Articles Posted in Actos

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Despite many studies showing that the diabetes drug Actos is linked to an increased risk of developing bladder cancer, those in the industry are still trying to prove that is not true.  The results of a recent large-scale study are now suggesting there is not a significant risk of bladder cancer for patients who take Actos.

whitepillsFirst, it should be noted that there does appear to be some increase in the number of patients who have taken Actos as compared to diabetics who have not taken Actos.  While researchers like to discuss whether things are significant or statistically significant, to any single patient who develops bladder cancer as a result of taking Actos, we can be fairly certain that it is very significant to that patient. Continue reading

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Actos is a medication used to treat patients with type II diabetes by keeping their blood glucose levels down. The medication is a member of a class of drugs, but only Actos seems to be linked to an increased risk for developing bladder cancer according to a recent news feature form UPI.  There is another drug in the same class of medications known as Avandia (brand name for rosigilatazone), but that drug, while chemically similar, does not appear to cause any increased risk of bladder cancer, as is the case with Actos.  While it is normally an entire class of medications that has the common trait which causes a disease or other adverse health event, it is not unheard of for the problem to be drug specific, as is the case with Actos.

pillsAn example of an entire class of drugs that has been shown to cause serious health consequences is known as New Oral Anticoagulants (NOACs) like Eliquis, Xarelto, Savaysa, and Pradaxa.  Continue reading

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In Cooper v. Takeda Pharmaceuticals, an appeal from the Court of Appeal for the State of California, Second Appellate District, a husband and wife filed a lawsuit against Takeda Pharmaceuticals in which they alleged defendant’s Actos drug was responsible for husband’s bladder cancer, with which he was diagnosed in 2011.

perscription-drugs-2-1160103-mTakeda manufactures pioglitazone, which is the generic name for Actos, a drug used to treat and control Type 2 diabetes. The drug was first on the market following approval from the United States Food and Drug Administration, and husband took the medicine from 2006 until his diagnosis with bladder cancer in 2011. Continue reading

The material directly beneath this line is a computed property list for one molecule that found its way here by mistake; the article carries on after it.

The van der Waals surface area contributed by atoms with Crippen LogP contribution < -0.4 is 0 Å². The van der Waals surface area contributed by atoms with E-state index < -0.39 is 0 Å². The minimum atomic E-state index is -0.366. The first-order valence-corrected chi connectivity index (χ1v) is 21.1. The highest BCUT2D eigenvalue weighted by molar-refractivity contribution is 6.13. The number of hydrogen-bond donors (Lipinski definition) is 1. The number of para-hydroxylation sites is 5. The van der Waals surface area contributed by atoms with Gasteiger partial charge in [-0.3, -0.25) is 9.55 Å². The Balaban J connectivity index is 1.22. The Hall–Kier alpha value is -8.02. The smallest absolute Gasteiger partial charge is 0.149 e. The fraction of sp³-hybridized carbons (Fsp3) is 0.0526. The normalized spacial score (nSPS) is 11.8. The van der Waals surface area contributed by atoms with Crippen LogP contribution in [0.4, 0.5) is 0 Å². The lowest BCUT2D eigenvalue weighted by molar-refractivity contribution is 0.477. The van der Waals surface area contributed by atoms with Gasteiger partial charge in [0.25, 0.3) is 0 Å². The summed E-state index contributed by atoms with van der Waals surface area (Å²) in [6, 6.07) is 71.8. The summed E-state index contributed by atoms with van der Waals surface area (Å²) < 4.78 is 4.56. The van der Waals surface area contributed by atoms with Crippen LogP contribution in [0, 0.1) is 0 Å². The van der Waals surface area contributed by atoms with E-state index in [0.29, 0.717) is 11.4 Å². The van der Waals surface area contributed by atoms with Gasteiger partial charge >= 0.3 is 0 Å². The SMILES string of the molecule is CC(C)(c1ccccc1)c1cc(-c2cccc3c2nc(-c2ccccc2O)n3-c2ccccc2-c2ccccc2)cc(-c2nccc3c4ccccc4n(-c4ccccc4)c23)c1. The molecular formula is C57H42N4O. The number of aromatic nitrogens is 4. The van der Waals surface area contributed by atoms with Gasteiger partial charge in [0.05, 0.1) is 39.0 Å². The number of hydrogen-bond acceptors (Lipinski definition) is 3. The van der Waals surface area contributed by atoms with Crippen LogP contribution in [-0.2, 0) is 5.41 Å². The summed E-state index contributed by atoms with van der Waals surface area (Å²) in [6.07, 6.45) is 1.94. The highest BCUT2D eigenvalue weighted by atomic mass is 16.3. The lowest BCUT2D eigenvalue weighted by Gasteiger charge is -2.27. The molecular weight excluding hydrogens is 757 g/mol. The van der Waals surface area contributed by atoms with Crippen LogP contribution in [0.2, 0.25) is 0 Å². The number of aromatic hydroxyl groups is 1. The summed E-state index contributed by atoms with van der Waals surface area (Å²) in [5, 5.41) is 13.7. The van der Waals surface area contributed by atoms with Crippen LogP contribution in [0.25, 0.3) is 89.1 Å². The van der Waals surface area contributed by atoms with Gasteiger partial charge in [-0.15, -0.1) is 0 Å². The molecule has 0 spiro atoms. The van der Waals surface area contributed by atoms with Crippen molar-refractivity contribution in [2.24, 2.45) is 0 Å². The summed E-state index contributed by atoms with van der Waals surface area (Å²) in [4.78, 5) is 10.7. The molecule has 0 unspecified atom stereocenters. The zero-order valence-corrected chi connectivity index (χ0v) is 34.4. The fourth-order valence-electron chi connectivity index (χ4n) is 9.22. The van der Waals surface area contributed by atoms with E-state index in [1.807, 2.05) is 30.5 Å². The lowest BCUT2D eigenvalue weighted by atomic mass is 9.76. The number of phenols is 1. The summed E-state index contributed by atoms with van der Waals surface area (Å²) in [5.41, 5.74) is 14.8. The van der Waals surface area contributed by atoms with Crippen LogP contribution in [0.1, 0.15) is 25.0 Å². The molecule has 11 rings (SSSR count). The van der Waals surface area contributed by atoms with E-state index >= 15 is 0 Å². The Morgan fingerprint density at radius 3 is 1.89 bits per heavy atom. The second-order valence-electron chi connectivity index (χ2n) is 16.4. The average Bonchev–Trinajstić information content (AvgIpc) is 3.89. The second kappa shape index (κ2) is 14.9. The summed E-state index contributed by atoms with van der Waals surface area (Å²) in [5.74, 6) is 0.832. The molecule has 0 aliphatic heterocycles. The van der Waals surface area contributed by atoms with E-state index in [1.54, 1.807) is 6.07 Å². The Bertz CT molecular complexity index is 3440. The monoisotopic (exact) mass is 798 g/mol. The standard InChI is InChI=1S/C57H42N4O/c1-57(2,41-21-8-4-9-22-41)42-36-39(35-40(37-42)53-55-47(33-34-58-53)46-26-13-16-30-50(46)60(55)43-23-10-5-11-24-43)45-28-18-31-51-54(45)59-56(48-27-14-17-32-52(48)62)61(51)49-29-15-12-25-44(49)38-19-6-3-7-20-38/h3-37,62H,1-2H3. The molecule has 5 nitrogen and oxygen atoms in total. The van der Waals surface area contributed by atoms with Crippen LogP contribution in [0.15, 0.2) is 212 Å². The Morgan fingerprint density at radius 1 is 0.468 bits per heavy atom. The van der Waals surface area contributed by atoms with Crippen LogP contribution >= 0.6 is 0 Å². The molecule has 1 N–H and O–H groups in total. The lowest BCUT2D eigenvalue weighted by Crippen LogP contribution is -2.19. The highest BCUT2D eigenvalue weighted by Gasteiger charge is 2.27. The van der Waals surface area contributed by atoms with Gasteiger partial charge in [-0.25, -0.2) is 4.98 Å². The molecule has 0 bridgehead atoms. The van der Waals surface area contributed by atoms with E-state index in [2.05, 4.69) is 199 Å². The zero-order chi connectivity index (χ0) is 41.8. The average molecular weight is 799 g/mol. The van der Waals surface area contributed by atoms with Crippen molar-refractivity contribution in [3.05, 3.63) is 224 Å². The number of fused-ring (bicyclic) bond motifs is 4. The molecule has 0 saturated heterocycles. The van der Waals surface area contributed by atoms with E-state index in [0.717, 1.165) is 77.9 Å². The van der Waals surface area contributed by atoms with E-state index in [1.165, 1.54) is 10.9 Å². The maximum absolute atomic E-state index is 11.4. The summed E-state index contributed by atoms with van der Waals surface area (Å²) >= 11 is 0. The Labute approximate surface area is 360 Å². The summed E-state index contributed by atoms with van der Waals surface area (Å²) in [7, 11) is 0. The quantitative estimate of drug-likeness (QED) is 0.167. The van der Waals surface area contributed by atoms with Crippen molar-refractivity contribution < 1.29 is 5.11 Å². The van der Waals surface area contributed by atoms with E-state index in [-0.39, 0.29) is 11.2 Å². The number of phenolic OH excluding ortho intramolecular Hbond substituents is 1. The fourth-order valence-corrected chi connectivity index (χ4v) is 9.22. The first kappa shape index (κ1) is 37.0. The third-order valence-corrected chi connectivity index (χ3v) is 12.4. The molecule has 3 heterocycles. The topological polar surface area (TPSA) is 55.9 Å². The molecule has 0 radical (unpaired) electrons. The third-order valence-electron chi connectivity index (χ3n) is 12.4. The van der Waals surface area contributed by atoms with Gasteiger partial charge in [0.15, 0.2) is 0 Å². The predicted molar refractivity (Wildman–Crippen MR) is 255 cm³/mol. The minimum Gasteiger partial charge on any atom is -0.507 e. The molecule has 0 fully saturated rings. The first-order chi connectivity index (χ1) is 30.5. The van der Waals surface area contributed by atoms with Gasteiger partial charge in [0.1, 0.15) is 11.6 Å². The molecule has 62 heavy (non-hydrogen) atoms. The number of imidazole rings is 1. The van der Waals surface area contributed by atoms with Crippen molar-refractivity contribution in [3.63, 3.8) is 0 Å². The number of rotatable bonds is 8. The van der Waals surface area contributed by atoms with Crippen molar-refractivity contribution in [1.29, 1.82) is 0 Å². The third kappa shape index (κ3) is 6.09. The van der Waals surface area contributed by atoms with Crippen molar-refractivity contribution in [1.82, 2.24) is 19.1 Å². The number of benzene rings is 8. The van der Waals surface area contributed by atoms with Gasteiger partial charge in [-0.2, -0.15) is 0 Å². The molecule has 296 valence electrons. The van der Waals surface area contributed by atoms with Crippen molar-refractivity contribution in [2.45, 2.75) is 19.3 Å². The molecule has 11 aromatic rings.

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Despite ongoing litigation surrounding the diabetes drug Actos, the Japanese drug manufacturer, Takeda Pharmaceutical Co Ltd, seems to be pushing ahead with sales and conducting studies to find new markets for its medication.

one-pill-a-day-1054534-m.jpgAccording to a recent article from Reuters, a German study shows Actos may delay the onset of Alzheimer’s related dementia. Though this is an early study, and the drug is not expected to gain approval to treat dementia in the next five years, there has been no mention of whether Actos has the same issues concerning bladder cancers as it does when given to diabetes patients.

Our Boston Actos injury lawyer notes in the case of Allen et al. v. Takeda Pharmaceutical Co. Ltd. et al., the plaintiff was awarded $1.5 billion in actual damages and another $9 billion in punitive damages. Takeda is to be responsible for $6 billion of the punitive award and Eli Lilly, which marketed the drug, would be responsible for the remaining $3 billion.
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In the wake of a $9 billion verdict against Japanese drugmaker Takeda Pharmaceuticals, the manufacturer of diabetes drug Actos, which has been causally connected to instances of bladder cancer, the number of lawsuits filed against the firm continues.